Cumulative Trauma Disorders: Harmful and painful condition caused by overuse or overexertion of some part of the musculoskeletal system, often resulting from work-related physical activities. It is characterized by inflammation, pain, or dysfunction of the involved joints, bones, ligaments, and nerves.Human Engineering: The science of designing, building or equipping mechanical devices or artificial environments to the anthropometric, physiological, or psychological requirements of the people who will use them.
WorkraveHuman factors and ergonomics: Human factors and ergonomics (HF&E), also known as comfort design, functional design, and user-friendly systems,Ergonomics in Thesaurus.com is the practice of designing products, systems or processes to take proper account of the interaction between them and the people who use them.
(1/387) Interindividual variation of physical load in a work task.
OBJECTIVES: This study analyzed the variation in physical work load among subjects performing an identical work task. METHODS: Electromyographs from the trapezius and infraspinatus muscles and wrist movements were recorded bilaterally from 49 women during a highly repetitive industrial work task. An interview and a physical examination were used to define 12 potential explanatory factors, namely, age, anthropometric measures, muscle strength, work stress, and musculoskeletal disorders. RESULTS: For the electromyographs, the means of the 10th percentiles were 2.2% and 2.8% of the maximal voluntary electrical activity (%MVE) for the trapezius and infraspinatus muscles, respectively. However, the interindividual variations were very large [coefficients of variation (CV) 0.75 and 0.62, respectively]. Most of the variance could not be explained; only height, strength, and coactivation of the 2 muscles contributed significantly (R2(adj)0.20-0.52). The variation was still large, though smaller (CV < or =0.63), for values normalized to relative voluntary electrical activity (RVE). For the wrist movements, the median velocity was 29 degrees per second, and the interindividual variations were small (CV < or =0.24). Six factors contributed to the explained variance (R2(adj)0.12-0.55). CONCLUSIONS: The interindividual variation is small for wrist movements when the same work tasks are performed. In contrast, the electromyographic variation is large, even though less after RVE normalization, which reduces the influence of strength, than when MVE is used. Because of these variations, several electromyographs are needed to characterize the exposure of a specific work task in terms of muscular load, and individual electromyographs are preferable when the worker' s risk of myalgia is being studied. (+info)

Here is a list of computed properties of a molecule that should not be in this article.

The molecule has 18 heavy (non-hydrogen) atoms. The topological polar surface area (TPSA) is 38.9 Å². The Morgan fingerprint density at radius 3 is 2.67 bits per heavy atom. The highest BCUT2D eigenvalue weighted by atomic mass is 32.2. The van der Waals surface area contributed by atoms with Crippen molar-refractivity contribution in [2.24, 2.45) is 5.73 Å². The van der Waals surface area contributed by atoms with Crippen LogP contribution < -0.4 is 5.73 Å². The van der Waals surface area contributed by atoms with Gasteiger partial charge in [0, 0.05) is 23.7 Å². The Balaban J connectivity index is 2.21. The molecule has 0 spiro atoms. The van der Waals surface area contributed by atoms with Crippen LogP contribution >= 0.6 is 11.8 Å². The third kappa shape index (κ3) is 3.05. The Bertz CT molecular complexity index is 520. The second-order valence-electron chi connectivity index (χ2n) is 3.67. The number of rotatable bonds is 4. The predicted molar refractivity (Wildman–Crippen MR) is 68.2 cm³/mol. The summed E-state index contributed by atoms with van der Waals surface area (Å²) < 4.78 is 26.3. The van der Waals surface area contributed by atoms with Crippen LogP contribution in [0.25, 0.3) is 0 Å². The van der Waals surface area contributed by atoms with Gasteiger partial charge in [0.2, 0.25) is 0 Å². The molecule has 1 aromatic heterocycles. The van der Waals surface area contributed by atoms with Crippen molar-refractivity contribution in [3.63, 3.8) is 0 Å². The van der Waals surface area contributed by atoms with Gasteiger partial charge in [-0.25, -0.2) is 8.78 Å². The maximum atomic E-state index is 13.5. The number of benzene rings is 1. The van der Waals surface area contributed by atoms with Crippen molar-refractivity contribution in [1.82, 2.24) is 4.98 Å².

(2/387) In vivo finger flexor tendon force while tapping on a keyswitch.
Force may be a risk factor for musculoskeletal disorders of the upper extremity associated with typing and keying. However, the internal finger flexor tendon forces and their relationship to fingertip forces during rapid tapping on a keyswitch have not yet been measured in vivo. During the open carpal tunnel release surgery of five human subjects, a tendon-force transducer was inserted on the flexor digitorum superficialis of the long finger. During surgery, subjects tapped with the long finger on a computer keyswitch, instrumented with a keycap load cell. The average tendon maximum forces during a keystroke ranged from 8.3 to 16.6 N (mean = 12.9 N, SD = 3.3 N) for the subjects, four to seven times larger than the maximum forces observed at the fingertip. Tendon forces estimated from an isometric tendon-force model were only one to two times larger than tip force, significantly less than the observed tendon forces (p = 0.001). The force histories of the tendon during a keystroke were not proportional to fingertip force. First, the tendon-force histories did not contain the high-frequency fingertip force components observed as the tip impacts with the end of key travel. Instead, tendon tension during a keystroke continued to increase throughout the impact. Second, following the maximum keycap force, tendon tension during a keystroke decreased more slowly than fingertip force, remaining elevated approximately twice as long as the fingertip force. The prolonged elevation of tendon forces may be the result of residual eccentric muscle contraction or passive muscle forces, or both, which are additive to increasing extensor activity during the release phase of the keystroke. (+info)